Vitamins For Asthma


One of the most common chronic illnesses among young adults is asthma. Adults (aged 18 to 45) throughout the world have a broad range of asthma prevalence rates, with Australia having the highest rates.1 According to Global Burden of Disease (GBD) research, asthma was responsible for 400,000 fatalities in 2015, with males experiencing higher rates than females.2

In Asthma and allergy illnesses, vitamins can have a few consequences. They regulate a maturing immune system, sculpt the character and variety of the human microbiome, and affect gene expression through interactions with the epigenome (chemical changes to the DNA).3 By controlling the immune system and dietary intake throughout the early years of life, food has a significant influence on a person's respiratory health when compared to other environmental factors, and it is essential for improving health outcomes.4

Food may both be an allergen that aggravates asthma symptoms and function as a preventative measure. Unpasteurized milk consumption, vitamin D supplementation, and high maternal omega-3 fatty acid intake all lower the chance of developing asthma, chronic wheezing, and other respiratory conditions in children.3

Connection between asthma and management

Proper vitamin intake is essential for maintaining our general health. Vitamin deficiencies can cause a few long-term health problems. Vitamins C and E, for example, have antioxidant properties that help shield our bodies from oxidative stress, which is more prevalent in situations like asthma and other inflammatory disorders. Because the body needs more of these antioxidant vitamins to combat oxidative stress or because it doesn't acquire enough of them from food, individuals with asthma may not have enough of them in their bodies. Patients with asthma frequently have reduced amounts of these vitamins as a result. It's unclear, though, whether asthma causes low vitamin levels or low vitamin levels are the cause of asthma.5

Importance of vitamins in asthma management

  • Vitamins with anti-inflammatory and antioxidant properties include vitamins C, E, and D: These vitamins can reduce inflammation and protect against free radical damage. The causes and symptoms of asthma are largely influenced by inflammation and oxidative stress. Examining how these vitamins affect the reduction of inflammation and the elimination of dangerous free radicals from the airways may provide important new insights into how to treat asthma.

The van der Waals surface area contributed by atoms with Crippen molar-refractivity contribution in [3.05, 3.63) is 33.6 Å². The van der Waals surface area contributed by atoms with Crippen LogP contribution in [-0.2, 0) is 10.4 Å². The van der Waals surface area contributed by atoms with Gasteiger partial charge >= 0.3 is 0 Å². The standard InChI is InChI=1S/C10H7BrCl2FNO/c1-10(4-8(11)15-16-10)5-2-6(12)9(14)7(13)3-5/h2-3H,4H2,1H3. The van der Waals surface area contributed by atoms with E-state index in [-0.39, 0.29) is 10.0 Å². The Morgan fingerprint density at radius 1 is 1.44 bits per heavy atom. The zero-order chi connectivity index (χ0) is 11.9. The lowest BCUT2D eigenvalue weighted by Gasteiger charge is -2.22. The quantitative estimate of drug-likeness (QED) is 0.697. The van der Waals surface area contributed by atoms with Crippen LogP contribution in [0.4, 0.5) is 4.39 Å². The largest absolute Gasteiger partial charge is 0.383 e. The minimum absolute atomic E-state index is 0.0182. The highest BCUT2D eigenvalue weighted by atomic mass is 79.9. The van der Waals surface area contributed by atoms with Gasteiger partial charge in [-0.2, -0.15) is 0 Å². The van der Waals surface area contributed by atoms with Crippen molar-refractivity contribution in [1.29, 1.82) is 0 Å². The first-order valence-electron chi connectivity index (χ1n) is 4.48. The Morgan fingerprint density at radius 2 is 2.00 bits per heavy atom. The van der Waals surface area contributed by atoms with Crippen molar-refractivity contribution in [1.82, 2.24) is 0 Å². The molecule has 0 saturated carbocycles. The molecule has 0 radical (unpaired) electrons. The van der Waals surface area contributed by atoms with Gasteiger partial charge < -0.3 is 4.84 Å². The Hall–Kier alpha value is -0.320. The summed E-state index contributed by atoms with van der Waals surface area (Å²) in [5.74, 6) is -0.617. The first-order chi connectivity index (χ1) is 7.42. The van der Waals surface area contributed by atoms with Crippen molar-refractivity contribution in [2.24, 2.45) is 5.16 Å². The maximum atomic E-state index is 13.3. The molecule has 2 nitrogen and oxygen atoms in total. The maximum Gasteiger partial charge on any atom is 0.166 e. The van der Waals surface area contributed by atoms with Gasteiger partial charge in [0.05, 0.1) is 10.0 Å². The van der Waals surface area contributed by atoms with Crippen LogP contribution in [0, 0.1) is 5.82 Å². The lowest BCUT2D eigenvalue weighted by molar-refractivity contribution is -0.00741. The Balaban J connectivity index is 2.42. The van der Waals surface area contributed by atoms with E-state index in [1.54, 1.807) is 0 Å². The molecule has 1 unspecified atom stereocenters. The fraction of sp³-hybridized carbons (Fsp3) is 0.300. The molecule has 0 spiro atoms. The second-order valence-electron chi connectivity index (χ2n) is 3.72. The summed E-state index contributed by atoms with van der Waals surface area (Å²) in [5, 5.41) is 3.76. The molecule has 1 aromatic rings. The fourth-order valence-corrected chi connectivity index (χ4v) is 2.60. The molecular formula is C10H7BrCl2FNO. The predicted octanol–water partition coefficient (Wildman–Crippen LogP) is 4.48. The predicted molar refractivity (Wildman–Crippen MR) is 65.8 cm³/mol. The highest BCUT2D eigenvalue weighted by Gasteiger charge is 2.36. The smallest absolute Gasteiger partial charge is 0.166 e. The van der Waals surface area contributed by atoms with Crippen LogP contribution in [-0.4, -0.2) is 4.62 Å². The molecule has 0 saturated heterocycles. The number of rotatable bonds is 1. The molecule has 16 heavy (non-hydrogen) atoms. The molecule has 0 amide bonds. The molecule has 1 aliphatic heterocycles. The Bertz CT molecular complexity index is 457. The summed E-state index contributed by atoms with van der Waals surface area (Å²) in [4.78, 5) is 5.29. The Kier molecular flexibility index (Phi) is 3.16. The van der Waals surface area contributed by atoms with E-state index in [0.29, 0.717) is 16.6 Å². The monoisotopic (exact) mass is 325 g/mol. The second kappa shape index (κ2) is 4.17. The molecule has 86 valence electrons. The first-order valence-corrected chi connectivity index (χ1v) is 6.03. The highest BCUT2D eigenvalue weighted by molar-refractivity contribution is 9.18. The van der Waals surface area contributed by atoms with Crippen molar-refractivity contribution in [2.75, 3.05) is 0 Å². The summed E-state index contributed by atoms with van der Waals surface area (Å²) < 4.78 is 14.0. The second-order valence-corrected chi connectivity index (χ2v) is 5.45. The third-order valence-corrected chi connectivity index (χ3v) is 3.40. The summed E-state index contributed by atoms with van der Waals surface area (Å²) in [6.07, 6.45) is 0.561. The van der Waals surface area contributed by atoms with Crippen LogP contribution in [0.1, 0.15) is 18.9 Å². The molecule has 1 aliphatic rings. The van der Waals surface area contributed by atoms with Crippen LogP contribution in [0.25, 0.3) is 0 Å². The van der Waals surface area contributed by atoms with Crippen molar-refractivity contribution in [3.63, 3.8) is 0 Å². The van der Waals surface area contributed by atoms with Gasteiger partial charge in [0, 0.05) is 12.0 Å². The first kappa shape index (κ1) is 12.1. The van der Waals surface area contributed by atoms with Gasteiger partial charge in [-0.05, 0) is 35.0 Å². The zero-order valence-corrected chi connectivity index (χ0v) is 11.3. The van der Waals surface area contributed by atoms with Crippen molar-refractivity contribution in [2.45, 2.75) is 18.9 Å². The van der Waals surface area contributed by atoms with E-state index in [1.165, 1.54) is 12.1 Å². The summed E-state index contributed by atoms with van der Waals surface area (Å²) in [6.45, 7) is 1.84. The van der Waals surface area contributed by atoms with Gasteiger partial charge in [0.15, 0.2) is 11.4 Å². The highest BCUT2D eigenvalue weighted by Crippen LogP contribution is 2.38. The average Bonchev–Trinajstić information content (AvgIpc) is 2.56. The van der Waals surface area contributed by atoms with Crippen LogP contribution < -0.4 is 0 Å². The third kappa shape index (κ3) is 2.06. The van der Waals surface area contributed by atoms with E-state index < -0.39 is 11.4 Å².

• Long-term pharmaceutical use may have negative effects on certain people, even though traditional asthma treatments are mostly safe and effective. Examining the use of vitamins as a supplementary strategy might lessen the need for high doses of medicine and possibly lessen the side effects associated with medication.
  • Individualised Treatment Options: Asthma is a diverse disorder and different people may react differently to different therapies. More individualized and focused therapy approaches for asthma patients may result from an understanding of how particular vitamins may assist subgroups of asthma patients.
  • Prevention and Disease Modification: Researching the association between vitamin consumption and the development of asthma may provide insight into the preventative potential of certain vitamins in at-risk groups, such as young children with a family history of asthma.5

Vitamins that are commonly used for asthma

Vitamin A and Carotenoids: Consuming foods high in carotenoids (pigments that produce yellow, red and orange) can lower the risk of developing asthma, as well as enhance lung health and asthma management. This is probably due to the antioxidant properties of carotenoids, which help shield the body and lungs from harm. Our bodies need retinoic acid (RA), a crucial type of vitamin A, for development, vision, reproduction, and a strong immune system. Carotenoids, a form of vitamin A, may be found in foods like carrots and green vegetables.5

Vitamin B groups: Some vitamins have been identified for their roles in the management of asthma. Examples include Vitamins B2 (riboflavin), B3 (Niacin), B6 (pyridoxine), and B9. Good sources of Vitamin B are milk, eggs, fish, mushrooms, avocado, oats, broccoli, and cheese. These are also available as supplements.

Vitamin C: Ascorbic acid, another name for vitamin C, is a form of vitamin that dissolves in water. It aids in the body's ability to mend, produces collagen, which is crucial for healthy skin and joints, and supports a few enzymes. We can better absorb some elements like iron thanks to vitamin C. One benefit of vitamin C is that it functions as an antioxidant, preventing cellular deterioration and reducing inflammation. Consuming antioxidant-rich foods with vitamin C, like fruits and vegetables helps reduce the risk of developing asthma, wheezing, and other breathing issues.

Vitamin D: Due to its ability to modulate immune cells such as mast cells, neutrophils, and eosinophils, vitamin D plays a crucial role in the management of asthmatic inflammation. The synthesis of anti-inflammatory molecules may rise while the release of inflammatory chemicals may decrease. Vitamin D comes in a variety of forms, but the two that are most important for human health are vitamin D3 (cholecalciferol) and D2 (ergocalciferol). One is more likely to acquire asthma and become allergic to things if they don't have enough vitamin D, a condition known as vitamin D deficiency. For managing asthma and promoting general health, it is crucial to consume adequate vitamin D.5 Good sources of Vitamin D are: red meat, liver, egg yolks and fortified foods.

Vitamin E: Some studies have reported that pregnant women who take vitamin E supplements help their unborn kid's lungs function and reduce the likelihood that the infant will have asthma or wheezing issues. On the other hand, a pregnant woman who is deficient in vitamin E may raise her child's chance of developing asthma and wheezing. Cooking oils derived from plants contain significant levels of vitamin E.5